Rainbows, Relationships and Unknown Relatives

March 3, 2021

Feeling short of time or finding it difficult to concentrate? You can listen to this post. Listening time: 5:31

 

After a long winter of confinement and challenging weather, most folks are glad to add a bit of festivity to their lives. I suspect this explains why so many people who aren’t actually Irish enjoy celebrating St. Patrick’s Day. For just one day—March 17th, everyone wants to be Irish. If not via genetics, at least by way of declaration, desire, and intent. This reflects a dual yearning: the quest for joy and happiness as well as the need for belonging and community. We’ve pondered both of these topics in previous blogs this year.

This got me thinking about how we define ourselves, our nationalities, ethnicities, and how we decide in which groups we feel as if we genuinely belong and those to which we yearn to gain entry but feel marginalized or excluded.

It is one thing to casually imagine for a holiday that we are part of an “in“ group. The quest for genuine belonging, however, is more complicated and significant. This sense of feeling welcome, being known intimately, and accepted unconditionally is more valuable than the proverbial leprechaun’s pot of gold at the end of the rainbow. As adoptive parents, we must help our children develop a healthy and integrated sense of self, enjoy membership in our families, and identify a place in their biological family story as well. We can validate their efforts to embrace an arc of connection from their roots to their current selves.

As adoptive families, we are—by definition—a blended group. We must all learn to appreciate and integrate the various strains of personality, culture, language, and race, that converge to make each of us who we are.

Unique, irreplaceable, and worthy of unconditional love.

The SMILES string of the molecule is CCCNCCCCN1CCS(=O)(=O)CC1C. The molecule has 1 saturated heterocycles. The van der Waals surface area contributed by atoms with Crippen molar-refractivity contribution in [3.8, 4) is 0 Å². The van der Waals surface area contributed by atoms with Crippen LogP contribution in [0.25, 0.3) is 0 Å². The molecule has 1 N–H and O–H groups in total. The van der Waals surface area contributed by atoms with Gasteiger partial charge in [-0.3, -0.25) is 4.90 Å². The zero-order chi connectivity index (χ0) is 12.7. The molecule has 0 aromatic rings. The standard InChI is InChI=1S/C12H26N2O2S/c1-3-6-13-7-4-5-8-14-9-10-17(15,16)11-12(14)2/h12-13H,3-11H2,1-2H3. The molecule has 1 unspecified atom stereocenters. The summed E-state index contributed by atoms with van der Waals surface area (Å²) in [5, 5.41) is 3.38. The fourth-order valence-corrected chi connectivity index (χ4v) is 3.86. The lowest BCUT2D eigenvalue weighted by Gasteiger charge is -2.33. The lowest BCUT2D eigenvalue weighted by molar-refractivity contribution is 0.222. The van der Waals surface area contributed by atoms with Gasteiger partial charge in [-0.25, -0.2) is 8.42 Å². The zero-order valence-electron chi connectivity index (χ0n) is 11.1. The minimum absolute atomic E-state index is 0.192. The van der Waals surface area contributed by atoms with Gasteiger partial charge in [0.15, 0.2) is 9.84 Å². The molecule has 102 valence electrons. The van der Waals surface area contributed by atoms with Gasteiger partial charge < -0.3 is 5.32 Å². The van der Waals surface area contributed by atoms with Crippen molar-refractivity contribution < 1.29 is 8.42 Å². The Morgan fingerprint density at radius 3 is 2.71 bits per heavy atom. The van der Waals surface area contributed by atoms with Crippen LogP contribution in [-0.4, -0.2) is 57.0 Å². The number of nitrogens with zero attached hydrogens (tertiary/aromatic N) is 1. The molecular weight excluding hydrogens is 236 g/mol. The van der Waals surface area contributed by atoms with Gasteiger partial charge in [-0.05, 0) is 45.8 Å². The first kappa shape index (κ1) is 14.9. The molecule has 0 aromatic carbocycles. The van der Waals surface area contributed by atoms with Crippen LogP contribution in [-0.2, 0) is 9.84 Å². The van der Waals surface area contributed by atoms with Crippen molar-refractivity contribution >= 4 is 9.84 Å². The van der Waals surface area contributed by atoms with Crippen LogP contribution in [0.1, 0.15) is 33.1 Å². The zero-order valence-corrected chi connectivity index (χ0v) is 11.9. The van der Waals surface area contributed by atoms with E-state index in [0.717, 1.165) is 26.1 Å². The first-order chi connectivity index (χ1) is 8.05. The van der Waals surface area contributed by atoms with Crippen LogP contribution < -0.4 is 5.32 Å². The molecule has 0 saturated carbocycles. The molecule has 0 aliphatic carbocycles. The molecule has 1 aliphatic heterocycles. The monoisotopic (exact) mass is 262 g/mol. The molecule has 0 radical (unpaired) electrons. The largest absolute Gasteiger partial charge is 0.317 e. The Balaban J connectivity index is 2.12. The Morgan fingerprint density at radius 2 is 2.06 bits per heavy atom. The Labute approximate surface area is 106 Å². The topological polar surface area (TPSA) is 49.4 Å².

Each of us must accomplish this as both an individual task as well as a communal family journey. The legacies passed on by our families of origin matter to each of us. Whether we are adoptive parents or adoptees. our ancestries help to shape us.

Adoption allows—compels —us to be more inclusive, more open to the enrichment that our children’s differences infuse into our family stories and legacies. Every “ingredient,” has value, influence, and significance. Our children are entitled to know —at appropriate ages — all their information and relationships.

I believe that my children—and all adult adoptees need access to their Original Birth Certificates (OBCs) and the truth which these documents can reveal to them.  My belief was reinforced by the specific experiences of both of my children. Reconnecting with their birth parents had profoundly beneficial effects on them.

In this spirit, I recently had my DNA tested via Ancestry.com, opening myself to possible contact with unknown or “unexpected” relatives. My mother was one of fourteen children and all but one of them had children of their own, so I  think the possibility is likely.

No one has “found” me, knocked on my door, sent me a letter, or forwarded an email,  yet...

On St. Patrick’s Day as we all enjoy wearing a bit of green, a festive beverage, and COVID-savvy partying, let’s also pause to consider the importance of rootedness, belonging, culture and biology. Let’s challenge ourselves to intensify our efforts to honor these influences, to notice, nurture, celebrate, and validate them for our children.

What three actions can you take to strengthen your child’s comfort, knowledge, and enjoyment of their family history and culture?

Join us in a thought experiment. When you look at this image from an Australian grower, what do you see? Look closely at its bounty of fruit. It depicts a Fruit Cocktail tree–a delightful display of the bounty that diversity creates. Each of the grafted branches remains the full expression of its own unique DNA blueprint even though it has been engrafted to a single plant. The new plant –reinvented, reconfigured, and reflecting diversity simultaneously reveals the individual truth of each component.

How might this image serve as a metaphor that offers insights to us as adoptive parents?

 

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